When we talk about politics, we tend to do it on a grand scale. It’s almost always about the candidates, the party, the upcoming election, and how the latest grand governmental gesture will change the shape of things for years to come.
But unless you’ve been right in the middle of it, you probably don’t realize that, done correctly and just like your average iceberg, 90 percent of it takes place below the surface. We’re not talking about backroom deals here – they don’t happen nearly as often as you think – we’re talking about running the ground game
Because if there’s one thing that sinks fledgling candidates and political movements faster than a lead weight, it’s a lack of understanding how the bits and pieces of the political process really work.
Now, we already know you want to avoid those ancillary players who make all the noise, but conversely, without the “worker bees” who generally do the grunt work without complaint, you can forget about winning anything above a small town village board seat.
Even money isn’t nearly as sure a thing as deploying a tried and true political army. It took Jim Oberweis a few elections to figure that one out.
And the cool thing is, once you start building that ground game, as long as you apply a regular dose TLC, it’s a self perpetuating prospect. People like to be part of a winning team.
Here’s a perfect example of this dynamic.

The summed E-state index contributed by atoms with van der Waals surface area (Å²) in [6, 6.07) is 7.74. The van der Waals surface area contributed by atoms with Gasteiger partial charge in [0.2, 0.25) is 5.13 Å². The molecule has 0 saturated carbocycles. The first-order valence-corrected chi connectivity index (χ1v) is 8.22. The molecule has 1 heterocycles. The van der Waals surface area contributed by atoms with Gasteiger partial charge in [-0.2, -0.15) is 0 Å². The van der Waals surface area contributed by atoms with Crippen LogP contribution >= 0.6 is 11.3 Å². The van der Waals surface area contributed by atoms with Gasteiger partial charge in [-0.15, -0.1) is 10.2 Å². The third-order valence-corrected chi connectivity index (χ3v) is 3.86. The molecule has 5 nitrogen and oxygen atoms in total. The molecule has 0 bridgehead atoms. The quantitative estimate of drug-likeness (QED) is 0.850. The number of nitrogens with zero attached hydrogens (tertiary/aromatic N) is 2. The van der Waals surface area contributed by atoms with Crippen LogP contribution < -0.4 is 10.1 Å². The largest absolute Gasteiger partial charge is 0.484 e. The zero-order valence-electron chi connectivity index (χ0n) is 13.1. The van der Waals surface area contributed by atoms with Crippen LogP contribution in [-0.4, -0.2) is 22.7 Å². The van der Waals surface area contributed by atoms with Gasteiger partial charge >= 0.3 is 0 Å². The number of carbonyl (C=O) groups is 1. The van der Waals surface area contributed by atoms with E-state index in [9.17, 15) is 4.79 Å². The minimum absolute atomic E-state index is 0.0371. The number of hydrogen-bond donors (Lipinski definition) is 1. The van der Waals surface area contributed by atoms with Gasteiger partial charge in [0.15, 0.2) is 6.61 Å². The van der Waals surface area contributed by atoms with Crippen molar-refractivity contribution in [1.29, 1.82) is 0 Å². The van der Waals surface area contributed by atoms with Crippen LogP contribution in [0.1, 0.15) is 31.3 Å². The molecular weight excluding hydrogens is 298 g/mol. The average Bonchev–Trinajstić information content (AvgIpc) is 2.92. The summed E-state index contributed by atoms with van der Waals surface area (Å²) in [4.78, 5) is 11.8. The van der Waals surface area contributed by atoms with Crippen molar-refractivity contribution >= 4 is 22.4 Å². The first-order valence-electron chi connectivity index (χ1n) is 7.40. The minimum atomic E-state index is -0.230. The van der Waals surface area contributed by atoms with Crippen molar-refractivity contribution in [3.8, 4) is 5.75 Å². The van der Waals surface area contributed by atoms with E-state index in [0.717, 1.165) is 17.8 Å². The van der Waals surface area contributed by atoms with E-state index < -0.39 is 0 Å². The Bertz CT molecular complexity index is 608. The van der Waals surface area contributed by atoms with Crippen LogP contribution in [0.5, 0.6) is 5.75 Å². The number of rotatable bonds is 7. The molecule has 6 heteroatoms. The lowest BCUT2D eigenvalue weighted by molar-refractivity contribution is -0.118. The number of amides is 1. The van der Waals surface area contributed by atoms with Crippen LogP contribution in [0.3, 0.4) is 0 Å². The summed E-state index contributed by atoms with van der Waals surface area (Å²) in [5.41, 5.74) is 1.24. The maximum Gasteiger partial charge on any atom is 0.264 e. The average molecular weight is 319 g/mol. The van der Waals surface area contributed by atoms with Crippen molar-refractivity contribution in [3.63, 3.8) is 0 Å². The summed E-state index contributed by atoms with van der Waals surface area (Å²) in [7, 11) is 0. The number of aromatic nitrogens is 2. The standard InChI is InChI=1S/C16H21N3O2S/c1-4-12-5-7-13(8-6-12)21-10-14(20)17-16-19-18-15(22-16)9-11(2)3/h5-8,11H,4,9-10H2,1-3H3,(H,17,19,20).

The LaSalle County Republican Women’s Club wanted to send out invitations to their annual Flag Day Picnic. The problem was, hitting each and every one of the applicable 1,962 GOP women would run up a $961.38 postage tab.
And the LCRWC didn’t have that kind of cash laying around.
So they went to the LaSalle County Republican Central Committee (every county has one) and asked if they’d be willing to lend a financial hand. Sensing an opportunity to extend their ground game, the LCRCC leapt at the possibility.
I know that sponsoring a mailing doesn’t seem like such a big deal, but if you take the time to think about it, it really is.
And it starts with two Republican organizations working together for the betterment of the party. The sad truth is, that doesn’t happen very often. More often than not they’re at each others throats.
Not only that, but at a time when the GOP is having a hard time hanging on to women, this fun family event provides the perfect opportunity to connect or re-connect with an essential part of their constituency.
Above and beyond that, those attendees winill present an amazing pool of untapped talent. Who knows? Some may be willing to step into a precinct committeeman role while others might volunteer to pass out literature before the election. Sometime, all you have to do is ask.
And once word gets out, any Republican candidate worth their salt will make a point of showing up. And when one decides to make an appearance, you know the rest will follow.
Do you see how each step builds upon the previous one? Mike Madigan didn’t just magically walk out of the Chicago River one day. He meticulously built his team over the course of decades.
Because like baseball, politics is a game of inches in which a slew of fundamentals have to come together in order to pull off a wining season. And it can start with something as simple as a sponsored mailing.